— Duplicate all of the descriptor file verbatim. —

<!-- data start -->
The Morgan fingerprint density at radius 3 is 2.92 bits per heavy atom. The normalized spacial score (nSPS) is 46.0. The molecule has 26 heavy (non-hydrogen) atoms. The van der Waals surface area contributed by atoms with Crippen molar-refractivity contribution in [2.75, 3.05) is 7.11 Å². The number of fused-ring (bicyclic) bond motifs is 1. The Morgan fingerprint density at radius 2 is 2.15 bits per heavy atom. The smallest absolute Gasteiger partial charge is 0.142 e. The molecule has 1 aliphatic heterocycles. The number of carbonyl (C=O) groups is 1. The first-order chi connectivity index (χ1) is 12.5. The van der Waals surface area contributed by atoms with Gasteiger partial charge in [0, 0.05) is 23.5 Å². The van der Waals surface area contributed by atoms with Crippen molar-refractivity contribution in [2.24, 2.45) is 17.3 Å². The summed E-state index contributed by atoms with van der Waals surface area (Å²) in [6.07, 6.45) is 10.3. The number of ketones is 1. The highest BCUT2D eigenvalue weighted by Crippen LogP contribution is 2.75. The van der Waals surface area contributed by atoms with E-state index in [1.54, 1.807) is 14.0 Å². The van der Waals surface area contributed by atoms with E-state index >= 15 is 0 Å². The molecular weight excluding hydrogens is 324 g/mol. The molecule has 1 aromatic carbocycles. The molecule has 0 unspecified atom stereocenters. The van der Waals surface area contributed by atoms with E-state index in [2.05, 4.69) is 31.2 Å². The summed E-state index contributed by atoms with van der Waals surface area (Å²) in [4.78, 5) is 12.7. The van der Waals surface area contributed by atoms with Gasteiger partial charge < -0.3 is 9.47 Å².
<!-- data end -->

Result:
The Morgan fingerprint density at radius 3 is 2.92 bits per heavy atom. The normalized spacial score (nSPS) is 46.0. The molecule has 26 heavy (non-hydrogen) atoms. The van der Waals surface area contributed by atoms with Crippen molar-refractivity contribution in [2.75, 3.05) is 7.11 Å². The number of fused-ring (bicyclic) bond motifs is 1. The Morgan fingerprint density at radius 2 is 2.15 bits per heavy atom. The smallest absolute Gasteiger partial charge is 0.142 e. The molecule has 1 aliphatic heterocycles. The number of carbonyl (C=O) groups is 1. The first-order chi connectivity index (χ1) is 12.5. The van der Waals surface area contributed by atoms with Gasteiger partial charge in [0, 0.05) is 23.5 Å². The van der Waals surface area contributed by atoms with Crippen molar-refractivity contribution in [2.24, 2.45) is 17.3 Å². The summed E-state index contributed by atoms with van der Waals surface area (Å²) in [6.07, 6.45) is 10.3. The number of ketones is 1. The highest BCUT2D eigenvalue weighted by Crippen LogP contribution is 2.75. The van der Waals surface area contributed by atoms with E-state index in [1.54, 1.807) is 14.0 Å². The van der Waals surface area contributed by atoms with E-state index >= 15 is 0 Å². The molecular weight excluding hydrogens is 324 g/mol. The molecule has 1 aromatic carbocycles. The molecule has 0 unspecified atom stereocenters. The van der Waals surface area contributed by atoms with E-state index in [2.05, 4.69) is 31.2 Å². The summed E-state index contributed by atoms with van der Waals surface area (Å²) in [4.78, 5) is 12.7. The van der Waals surface area contributed by atoms with Gasteiger partial charge < -0.3 is 9.47 Å².